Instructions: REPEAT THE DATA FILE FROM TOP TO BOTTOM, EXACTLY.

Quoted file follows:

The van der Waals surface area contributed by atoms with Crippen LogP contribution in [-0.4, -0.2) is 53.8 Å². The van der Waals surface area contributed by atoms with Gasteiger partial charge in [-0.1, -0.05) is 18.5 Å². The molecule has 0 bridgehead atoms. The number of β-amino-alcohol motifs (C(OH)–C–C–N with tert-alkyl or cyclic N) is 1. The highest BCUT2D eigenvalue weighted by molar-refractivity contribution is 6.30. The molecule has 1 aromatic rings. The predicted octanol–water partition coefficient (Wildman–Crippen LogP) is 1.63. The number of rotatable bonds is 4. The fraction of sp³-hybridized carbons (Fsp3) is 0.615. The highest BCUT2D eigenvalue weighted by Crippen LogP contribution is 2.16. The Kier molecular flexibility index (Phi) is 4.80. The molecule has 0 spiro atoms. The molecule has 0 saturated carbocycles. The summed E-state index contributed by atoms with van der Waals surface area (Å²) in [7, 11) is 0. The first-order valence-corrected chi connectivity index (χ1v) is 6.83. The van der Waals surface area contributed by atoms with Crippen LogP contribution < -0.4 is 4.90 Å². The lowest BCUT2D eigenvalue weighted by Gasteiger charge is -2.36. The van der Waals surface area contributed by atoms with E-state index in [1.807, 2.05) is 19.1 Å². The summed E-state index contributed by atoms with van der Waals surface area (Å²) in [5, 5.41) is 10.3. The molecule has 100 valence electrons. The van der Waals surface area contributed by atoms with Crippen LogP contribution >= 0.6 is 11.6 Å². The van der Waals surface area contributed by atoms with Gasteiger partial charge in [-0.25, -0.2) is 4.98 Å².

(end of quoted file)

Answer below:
The van der Waals surface area contributed by atoms with Crippen LogP contribution in [-0.4, -0.2) is 53.8 Å². The van der Waals surface area contributed by atoms with Gasteiger partial charge in [-0.1, -0.05) is 18.5 Å². The molecule has 0 bridgehead atoms. The number of β-amino-alcohol motifs (C(OH)–C–C–N with tert-alkyl or cyclic N) is 1. The highest BCUT2D eigenvalue weighted by molar-refractivity contribution is 6.30. The molecule has 1 aromatic rings. The predicted octanol–water partition coefficient (Wildman–Crippen LogP) is 1.63. The number of rotatable bonds is 4. The fraction of sp³-hybridized carbons (Fsp3) is 0.615. The highest BCUT2D eigenvalue weighted by Crippen LogP contribution is 2.16. The Kier molecular flexibility index (Phi) is 4.80. The molecule has 0 spiro atoms. The molecule has 0 saturated carbocycles. The summed E-state index contributed by atoms with van der Waals surface area (Å²) in [7, 11) is 0. The first-order valence-corrected chi connectivity index (χ1v) is 6.83. The van der Waals surface area contributed by atoms with Crippen LogP contribution < -0.4 is 4.90 Å². The lowest BCUT2D eigenvalue weighted by Gasteiger charge is -2.36. The van der Waals surface area contributed by atoms with E-state index in [1.807, 2.05) is 19.1 Å². The summed E-state index contributed by atoms with van der Waals surface area (Å²) in [5, 5.41) is 10.3. The molecule has 100 valence electrons. The van der Waals surface area contributed by atoms with Crippen LogP contribution >= 0.6 is 11.6 Å². The van der Waals surface area contributed by atoms with Gasteiger partial charge in [-0.25, -0.2) is 4.98 Å².